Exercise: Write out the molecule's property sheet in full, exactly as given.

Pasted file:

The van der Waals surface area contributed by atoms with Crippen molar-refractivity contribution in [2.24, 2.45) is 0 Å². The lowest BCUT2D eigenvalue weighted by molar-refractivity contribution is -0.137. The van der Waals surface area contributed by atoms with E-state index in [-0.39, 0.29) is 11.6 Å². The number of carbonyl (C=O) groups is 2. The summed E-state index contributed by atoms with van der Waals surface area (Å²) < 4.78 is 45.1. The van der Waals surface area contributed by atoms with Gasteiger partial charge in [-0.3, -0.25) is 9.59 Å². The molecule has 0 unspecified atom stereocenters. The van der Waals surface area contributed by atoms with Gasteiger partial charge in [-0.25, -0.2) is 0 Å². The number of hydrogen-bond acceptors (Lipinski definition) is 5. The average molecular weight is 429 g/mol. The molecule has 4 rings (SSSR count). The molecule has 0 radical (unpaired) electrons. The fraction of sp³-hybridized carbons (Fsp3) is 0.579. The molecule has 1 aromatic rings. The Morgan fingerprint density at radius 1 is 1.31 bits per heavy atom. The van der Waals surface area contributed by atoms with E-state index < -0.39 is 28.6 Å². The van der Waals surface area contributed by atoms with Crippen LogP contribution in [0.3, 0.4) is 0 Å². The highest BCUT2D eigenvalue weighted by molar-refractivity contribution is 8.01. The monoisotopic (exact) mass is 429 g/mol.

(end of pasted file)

The van der Waals surface area contributed by atoms with Crippen molar-refractivity contribution in [2.24, 2.45) is 0 Å². The lowest BCUT2D eigenvalue weighted by molar-refractivity contribution is -0.137. The van der Waals surface area contributed by atoms with E-state index in [-0.39, 0.29) is 11.6 Å². The number of carbonyl (C=O) groups is 2. The summed E-state index contributed by atoms with van der Waals surface area (Å²) < 4.78 is 45.1. The van der Waals surface area contributed by atoms with Gasteiger partial charge in [-0.3, -0.25) is 9.59 Å². The molecule has 0 unspecified atom stereocenters. The van der Waals surface area contributed by atoms with Gasteiger partial charge in [-0.25, -0.2) is 0 Å². The number of hydrogen-bond acceptors (Lipinski definition) is 5. The average molecular weight is 429 g/mol. The molecule has 4 rings (SSSR count). The molecule has 0 radical (unpaired) electrons. The fraction of sp³-hybridized carbons (Fsp3) is 0.579. The molecule has 1 aromatic rings. The Morgan fingerprint density at radius 1 is 1.31 bits per heavy atom. The van der Waals surface area contributed by atoms with E-state index < -0.39 is 28.6 Å². The van der Waals surface area contributed by atoms with Crippen LogP contribution in [0.3, 0.4) is 0 Å². The highest BCUT2D eigenvalue weighted by molar-refractivity contribution is 8.01. The monoisotopic (exact) mass is 429 g/mol.